FYI.

This story is over 5 years old.

The State of North Carolina Is Now Selling BBQ-Scented Lottery Tickets

In what could be humanity’s single greatest advancement since the wheel, the tastemakers at the North Carolina Education Lottery have just unveiled the state’s latest attempt to bolster lottery ticket sales: a barbecue-scented lottery ticket.
September 3, 2015, 9:00pm

Just in case you were fool enough not to know, the future isn't and cannot be measured by medical wonders or sentient technologies. Instead, our unending, blind stumble to enlightenment can be gauged by our strides in meat-based advancements. Forget Silicon Valley. Screw Shanghai. The future? It's North Carolina.

In what could be humanity's single greatest advancement since the wheel, the tastemakers at the North Carolina Education Lottery have just unveiled the state's latest attempt to bolster lottery ticket sales: a barbecue-scented lottery ticket.

READ: The Pizza Condom Designer Thinks Her Creation Is Absolutely Disgusting

That's right. According to the Raleigh-based News & Observer, here is how it will work:

You will scratch. You will sniff. A delicious, smoky scent will waft up at you. It will be so delectable that, according to the people behind the lottery, you will keep coming back for more, willing to wage your hard-earned cash on the tiniest of chances that you may win big. The barbecue-y smell will make it all worth it.

This week, North Carolina's BBQ Bucks were unveiled at two locations: Clyde Cooper's Barbecue in downtown Raleigh and at Queen City Q in Charlotte. The $2 scratch-and-sniff tickets smell generically "smoky" and, according to officials, will not evoke a particular type of barbecue.

This is important because North Carolina is known for dueling barbecue styles—"Eastern" and "Western." The main difference between the two is that Eastern-style sauce is vinegar-and pepper-based with no tomato whatsoever, while Western- or "Lexington-style" barbecue has a red sauce made with ketchup and is served with a red slaw.

Competition between the two styles, which can become heated in North Carolina, must have presented something of a problem to lottery officials. But they are happy to avoid the issue: "I can tell you that there was intention to make sure the ticket's scent didn't try to live up to the real thing, which the lottery is content to leave to [barbecue] experts, like the folks at Cooper's," lottery spokesman Chris Bushnell told MUNCHIES. "That's why we went with a smoky scent."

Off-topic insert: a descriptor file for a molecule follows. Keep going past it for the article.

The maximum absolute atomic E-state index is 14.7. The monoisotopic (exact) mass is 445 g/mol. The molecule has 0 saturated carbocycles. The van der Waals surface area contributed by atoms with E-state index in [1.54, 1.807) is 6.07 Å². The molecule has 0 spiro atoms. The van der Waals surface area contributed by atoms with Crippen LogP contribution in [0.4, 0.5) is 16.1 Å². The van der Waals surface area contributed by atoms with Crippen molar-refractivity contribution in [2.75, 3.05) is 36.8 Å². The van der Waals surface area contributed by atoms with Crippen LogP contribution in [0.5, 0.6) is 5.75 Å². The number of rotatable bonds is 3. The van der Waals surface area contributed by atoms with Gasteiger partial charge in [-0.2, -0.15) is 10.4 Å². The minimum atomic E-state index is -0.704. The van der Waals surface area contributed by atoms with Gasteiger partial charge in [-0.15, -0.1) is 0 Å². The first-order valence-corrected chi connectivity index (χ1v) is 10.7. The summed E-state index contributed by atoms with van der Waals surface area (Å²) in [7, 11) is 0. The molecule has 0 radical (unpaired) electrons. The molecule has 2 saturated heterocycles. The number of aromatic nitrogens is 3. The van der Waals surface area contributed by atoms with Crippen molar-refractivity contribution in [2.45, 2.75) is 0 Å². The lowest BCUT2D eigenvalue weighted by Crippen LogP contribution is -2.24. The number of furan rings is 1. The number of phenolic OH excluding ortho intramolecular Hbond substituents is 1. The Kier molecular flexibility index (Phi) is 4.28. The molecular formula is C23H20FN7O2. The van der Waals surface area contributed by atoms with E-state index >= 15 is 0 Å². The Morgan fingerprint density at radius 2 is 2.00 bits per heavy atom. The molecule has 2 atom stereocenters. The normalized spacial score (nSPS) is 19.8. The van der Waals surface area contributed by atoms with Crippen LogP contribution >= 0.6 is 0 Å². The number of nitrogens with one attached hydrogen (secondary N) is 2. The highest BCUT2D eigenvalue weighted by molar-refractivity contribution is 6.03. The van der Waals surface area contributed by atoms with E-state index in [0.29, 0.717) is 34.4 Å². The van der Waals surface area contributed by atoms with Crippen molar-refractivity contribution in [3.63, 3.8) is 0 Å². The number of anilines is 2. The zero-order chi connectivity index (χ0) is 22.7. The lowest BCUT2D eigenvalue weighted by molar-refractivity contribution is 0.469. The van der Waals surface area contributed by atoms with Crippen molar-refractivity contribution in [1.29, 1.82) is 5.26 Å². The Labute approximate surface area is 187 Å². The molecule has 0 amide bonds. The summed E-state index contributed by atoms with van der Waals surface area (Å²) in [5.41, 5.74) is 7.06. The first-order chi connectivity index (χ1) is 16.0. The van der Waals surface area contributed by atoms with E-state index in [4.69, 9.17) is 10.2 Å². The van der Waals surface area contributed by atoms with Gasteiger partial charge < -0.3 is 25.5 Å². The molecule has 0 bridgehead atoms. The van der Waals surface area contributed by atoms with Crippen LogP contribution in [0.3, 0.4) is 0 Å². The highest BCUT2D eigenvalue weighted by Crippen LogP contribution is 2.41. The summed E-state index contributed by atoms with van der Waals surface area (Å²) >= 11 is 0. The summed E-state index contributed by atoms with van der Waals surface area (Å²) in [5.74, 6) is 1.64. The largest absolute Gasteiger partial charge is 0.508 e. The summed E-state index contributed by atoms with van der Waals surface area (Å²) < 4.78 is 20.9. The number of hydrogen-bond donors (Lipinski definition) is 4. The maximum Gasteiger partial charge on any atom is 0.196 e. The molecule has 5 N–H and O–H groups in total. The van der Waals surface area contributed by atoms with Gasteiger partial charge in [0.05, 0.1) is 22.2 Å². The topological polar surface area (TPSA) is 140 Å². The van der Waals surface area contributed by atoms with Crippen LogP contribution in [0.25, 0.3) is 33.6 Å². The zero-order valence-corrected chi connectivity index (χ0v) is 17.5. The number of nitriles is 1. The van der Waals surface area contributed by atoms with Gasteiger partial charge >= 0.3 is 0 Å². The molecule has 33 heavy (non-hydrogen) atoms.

"As you surmise, we set out to be Switzerland when it comes to the eternal debate between Eastern versus Western style, hence the smoky scent," Bushnell added.

The $2 tickets will have a pot of $25,000, and entitle some winners to enter a secondary drawing to win 100 pounds of pork and a Big Green Egg grill. The odds of winning, however, are—as usual—pretty ridiculous: 1 in 888,000 for the $25,000. Still, you get to smell that smoky goodness, so no one is a loser, right?

That's what North Carolina is counting on. But some would argue that lotteries in general are scams that target people who certainly should not be spending their hard-earned last dollars on meaty-smelling paper.

And North Carolina is not the first state to believe the pig is the way to get its citizens to cough up some bucks. Although North Carolina has never gone the scented route before, New Hampshire, Colorado, and Indiana all sell bacon-scented tickets. Clearly writing off their Muslim and Jewish populations, whose religious laws prohibit the eating of pork, these states are banking on pig.

Colorado also offers lottery tickets with other scents. And no, there are no weed-scented tickets. At least not yet. Colorado's lottery tickets are scented with chocolate, coffee, and the tantalizing "bouquet."

Some states are being really creative. Nebraska has gone with sriracha, offering the spicy tickets at the state fair this past weekend.

So maybe the next thing we'll see is Colorado branching out and exploring other scents that are now legal in that state.

We can always hope.